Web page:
Within India's booming technology sector, the rise of Infosys is a corporate fairytale - and the IT powerhouse is eyeing acquisitions in New Zealand.
Seven software engineers with nothing but vision and a paltry US$250 ($305) formed a company in 1981 that today records billion-dollar annual profits and employs about 150,000 staff.
A pioneer of IT outsourcing, the Bangalore-based firm has clients in 32 countries across the globe and is now looking to flex its muscles in the South Pacific.
With a strong focus on research and development, Infosys is ranked by Forbes magazine as one of the world's top-20 most innovative companies.
The IT titan develops technology solutions ranging from back-end services for banks to tools for helping firms manage and track their online marketing campaigns.
It has more than 20 New Zealand clients and earned upwards of $50 million in revenue from them during the past financial year.
Its biggest play in this market came in June last year when it purchased Gen-i's software solutions business and signed a strategic partnership with the firm - Telecom's information-technology arm.
The deal trebled Infosys' New Zealand-based staff to about 150 and the Indian giant is now eyeing up further acquisitions.
Infosys' Australia & New Zealand chief executive, Jackie Korhonen, admits the company has been far more active across the Ditch and was late to make its move in this country.
However, she hopes that by leveraging its existing relationships with transtasman organisations, Infosys will be able to pick up more business in New Zealand.
"The financial services sector is one that springs immediately to mind because if you look at many of the banks and insurance companies in New Zealand they're part of Australian organisations," Korhonen said.
Infosys also hopes that through its partnership with Gen-i it will be able to pick up more business from the New Zealand Government, one of the country's biggest spenders on IT.
While Infosys is looking to hire more local staff, the number will depend on the business contracts it is able to win.
Although the country's struggling economy may limit the pace of the firm's foray into New Zealand, Korhonen was convinced the Infosys offering would be attractive to local companies.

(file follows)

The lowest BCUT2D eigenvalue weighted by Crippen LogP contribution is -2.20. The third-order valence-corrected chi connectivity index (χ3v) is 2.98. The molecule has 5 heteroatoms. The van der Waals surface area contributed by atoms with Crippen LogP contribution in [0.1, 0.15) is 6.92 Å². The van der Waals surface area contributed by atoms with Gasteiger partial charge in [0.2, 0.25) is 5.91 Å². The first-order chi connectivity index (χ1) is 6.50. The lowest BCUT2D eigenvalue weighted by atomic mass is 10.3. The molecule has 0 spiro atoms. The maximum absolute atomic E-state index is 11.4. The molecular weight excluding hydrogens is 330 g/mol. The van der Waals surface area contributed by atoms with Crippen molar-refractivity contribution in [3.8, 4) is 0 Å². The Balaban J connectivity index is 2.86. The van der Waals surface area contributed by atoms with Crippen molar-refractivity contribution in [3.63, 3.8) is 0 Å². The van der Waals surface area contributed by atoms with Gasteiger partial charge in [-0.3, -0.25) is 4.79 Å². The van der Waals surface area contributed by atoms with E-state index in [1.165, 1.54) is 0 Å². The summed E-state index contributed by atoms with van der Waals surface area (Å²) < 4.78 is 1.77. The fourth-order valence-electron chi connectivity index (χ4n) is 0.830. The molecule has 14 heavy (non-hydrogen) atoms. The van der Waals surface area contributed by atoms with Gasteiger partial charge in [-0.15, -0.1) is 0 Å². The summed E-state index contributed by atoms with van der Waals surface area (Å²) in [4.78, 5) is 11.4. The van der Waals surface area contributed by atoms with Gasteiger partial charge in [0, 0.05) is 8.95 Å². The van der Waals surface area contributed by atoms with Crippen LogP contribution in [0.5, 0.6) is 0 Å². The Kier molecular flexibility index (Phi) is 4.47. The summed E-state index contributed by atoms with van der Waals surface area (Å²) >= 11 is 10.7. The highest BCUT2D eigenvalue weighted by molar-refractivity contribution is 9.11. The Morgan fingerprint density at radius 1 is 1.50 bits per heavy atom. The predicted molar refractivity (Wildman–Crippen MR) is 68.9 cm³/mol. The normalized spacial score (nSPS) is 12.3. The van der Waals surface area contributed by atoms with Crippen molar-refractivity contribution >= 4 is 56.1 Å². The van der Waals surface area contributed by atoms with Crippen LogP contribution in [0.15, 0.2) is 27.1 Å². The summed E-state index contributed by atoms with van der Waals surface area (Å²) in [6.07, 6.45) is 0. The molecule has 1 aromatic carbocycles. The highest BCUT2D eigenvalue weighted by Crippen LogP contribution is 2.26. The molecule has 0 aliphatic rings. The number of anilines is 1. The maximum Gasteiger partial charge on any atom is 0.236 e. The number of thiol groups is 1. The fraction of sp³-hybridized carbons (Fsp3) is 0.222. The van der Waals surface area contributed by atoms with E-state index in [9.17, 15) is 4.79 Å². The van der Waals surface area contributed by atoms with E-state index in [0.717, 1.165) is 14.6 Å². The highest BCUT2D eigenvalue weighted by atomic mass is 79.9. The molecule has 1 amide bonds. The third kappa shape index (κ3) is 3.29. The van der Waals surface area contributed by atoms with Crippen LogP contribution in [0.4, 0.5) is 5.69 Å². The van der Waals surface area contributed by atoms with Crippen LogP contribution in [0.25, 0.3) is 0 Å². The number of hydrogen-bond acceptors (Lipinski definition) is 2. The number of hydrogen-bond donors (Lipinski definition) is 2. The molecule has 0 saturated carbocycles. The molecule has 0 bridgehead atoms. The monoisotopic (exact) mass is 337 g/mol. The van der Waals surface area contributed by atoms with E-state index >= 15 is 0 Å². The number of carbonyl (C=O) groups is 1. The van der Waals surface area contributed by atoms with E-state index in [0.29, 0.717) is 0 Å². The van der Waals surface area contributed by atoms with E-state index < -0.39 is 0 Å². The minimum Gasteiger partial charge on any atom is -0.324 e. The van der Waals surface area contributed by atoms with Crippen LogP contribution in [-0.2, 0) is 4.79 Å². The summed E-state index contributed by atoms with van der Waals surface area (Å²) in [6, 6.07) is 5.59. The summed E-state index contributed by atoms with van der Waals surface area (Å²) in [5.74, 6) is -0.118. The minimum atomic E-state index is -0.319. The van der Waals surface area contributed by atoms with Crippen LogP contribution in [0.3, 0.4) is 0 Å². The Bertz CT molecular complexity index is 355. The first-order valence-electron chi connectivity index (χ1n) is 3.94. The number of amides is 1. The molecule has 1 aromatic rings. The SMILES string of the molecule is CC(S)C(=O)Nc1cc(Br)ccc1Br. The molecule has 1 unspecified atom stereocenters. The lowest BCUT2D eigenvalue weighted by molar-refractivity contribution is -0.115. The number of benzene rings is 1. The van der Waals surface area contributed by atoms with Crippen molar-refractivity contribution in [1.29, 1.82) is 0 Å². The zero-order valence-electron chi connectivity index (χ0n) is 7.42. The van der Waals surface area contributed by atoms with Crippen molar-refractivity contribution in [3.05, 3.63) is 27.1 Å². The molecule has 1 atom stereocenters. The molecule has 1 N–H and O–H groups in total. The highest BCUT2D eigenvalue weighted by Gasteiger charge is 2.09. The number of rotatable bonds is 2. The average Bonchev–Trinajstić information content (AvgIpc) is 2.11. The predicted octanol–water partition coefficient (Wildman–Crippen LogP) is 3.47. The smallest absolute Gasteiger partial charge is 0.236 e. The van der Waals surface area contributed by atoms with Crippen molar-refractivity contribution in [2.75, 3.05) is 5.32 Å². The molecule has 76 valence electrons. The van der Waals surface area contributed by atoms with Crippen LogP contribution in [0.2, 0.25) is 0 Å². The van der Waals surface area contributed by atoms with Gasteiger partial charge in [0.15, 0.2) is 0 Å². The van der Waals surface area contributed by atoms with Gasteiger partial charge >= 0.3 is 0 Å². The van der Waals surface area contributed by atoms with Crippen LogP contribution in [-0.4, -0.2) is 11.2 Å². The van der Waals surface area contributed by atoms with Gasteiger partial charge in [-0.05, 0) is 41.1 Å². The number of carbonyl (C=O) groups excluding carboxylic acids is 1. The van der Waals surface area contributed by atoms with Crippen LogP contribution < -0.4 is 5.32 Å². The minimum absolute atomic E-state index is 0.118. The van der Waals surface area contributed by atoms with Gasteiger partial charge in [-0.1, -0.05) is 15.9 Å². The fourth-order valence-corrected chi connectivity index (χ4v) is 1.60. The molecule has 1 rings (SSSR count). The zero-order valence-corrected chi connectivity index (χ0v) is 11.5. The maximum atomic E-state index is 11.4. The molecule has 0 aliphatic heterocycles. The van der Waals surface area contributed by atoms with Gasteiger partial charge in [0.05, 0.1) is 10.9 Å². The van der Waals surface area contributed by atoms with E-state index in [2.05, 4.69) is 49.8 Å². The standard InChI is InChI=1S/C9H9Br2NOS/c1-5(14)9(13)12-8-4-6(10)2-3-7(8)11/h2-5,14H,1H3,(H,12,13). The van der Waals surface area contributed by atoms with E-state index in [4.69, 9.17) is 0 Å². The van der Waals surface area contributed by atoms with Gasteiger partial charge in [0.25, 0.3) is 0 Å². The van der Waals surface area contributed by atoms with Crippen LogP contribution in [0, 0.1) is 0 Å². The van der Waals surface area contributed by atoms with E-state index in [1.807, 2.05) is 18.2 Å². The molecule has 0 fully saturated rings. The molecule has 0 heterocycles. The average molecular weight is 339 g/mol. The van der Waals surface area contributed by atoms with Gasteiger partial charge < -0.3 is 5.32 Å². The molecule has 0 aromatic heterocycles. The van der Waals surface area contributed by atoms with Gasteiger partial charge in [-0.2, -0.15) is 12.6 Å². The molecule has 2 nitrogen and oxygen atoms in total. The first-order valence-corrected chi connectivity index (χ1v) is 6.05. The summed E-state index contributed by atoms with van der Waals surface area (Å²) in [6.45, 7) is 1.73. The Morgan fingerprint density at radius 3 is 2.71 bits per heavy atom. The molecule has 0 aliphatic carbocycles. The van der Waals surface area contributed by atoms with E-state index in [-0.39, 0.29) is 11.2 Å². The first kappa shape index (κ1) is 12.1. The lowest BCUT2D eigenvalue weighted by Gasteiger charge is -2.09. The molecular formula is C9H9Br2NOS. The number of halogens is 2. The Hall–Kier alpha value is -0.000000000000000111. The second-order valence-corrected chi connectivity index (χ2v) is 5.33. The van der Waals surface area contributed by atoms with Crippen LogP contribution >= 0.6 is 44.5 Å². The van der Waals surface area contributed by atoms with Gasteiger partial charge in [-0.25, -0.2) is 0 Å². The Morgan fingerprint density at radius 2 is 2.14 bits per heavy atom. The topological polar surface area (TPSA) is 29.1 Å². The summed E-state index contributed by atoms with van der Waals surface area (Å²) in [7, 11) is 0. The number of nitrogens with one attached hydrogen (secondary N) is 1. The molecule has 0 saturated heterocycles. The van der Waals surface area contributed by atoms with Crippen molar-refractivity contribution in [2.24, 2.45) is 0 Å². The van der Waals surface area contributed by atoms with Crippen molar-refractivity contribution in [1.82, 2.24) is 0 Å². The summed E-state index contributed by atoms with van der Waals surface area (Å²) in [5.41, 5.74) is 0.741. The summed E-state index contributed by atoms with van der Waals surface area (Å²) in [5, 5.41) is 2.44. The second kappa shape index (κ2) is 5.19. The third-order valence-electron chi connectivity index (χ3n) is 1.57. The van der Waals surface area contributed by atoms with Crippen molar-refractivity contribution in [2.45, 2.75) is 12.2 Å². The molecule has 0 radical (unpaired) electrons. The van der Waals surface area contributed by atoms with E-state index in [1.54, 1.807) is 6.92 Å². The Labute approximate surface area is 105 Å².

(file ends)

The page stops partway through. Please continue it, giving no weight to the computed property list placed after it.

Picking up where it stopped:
"We've got a lot of access to global talent, to tools, to intellectual property, processes in world-class methodologies," she said.
"That's what we want to bring to bear in the New Zealand market and apply all the stuff we've done over the last 30 years to projects for our clients in New Zealand."
Former head of Gen-i Chris Quin believes New Zealand should look to land more partnerships with companies such as Infosys.
"They're world-class at it," he told the Herald this year.
Quin also noted that despite the sale of Gen-i's software business, jobs have stayed in New Zealand.
Although Infosys has worked with large organisations such as Telecom and Westpac, one of its board members, Srinath Batni, said there were huge opportunities for it to do more business with small New Zealand firms.
"If you look at New Zealand there are a lot of small companies, with very good innovative products being developed," Batni said.
"The problem for New Zealand companies is the access to the world market and today no one simply buys products ... customers want a solution around a product," he said.
"So there is a situation there where we can identify some of those products in some of the industries where we are very active and so we can create a solution using [a New Zealand company's] product and the product gets sold as part of our solution."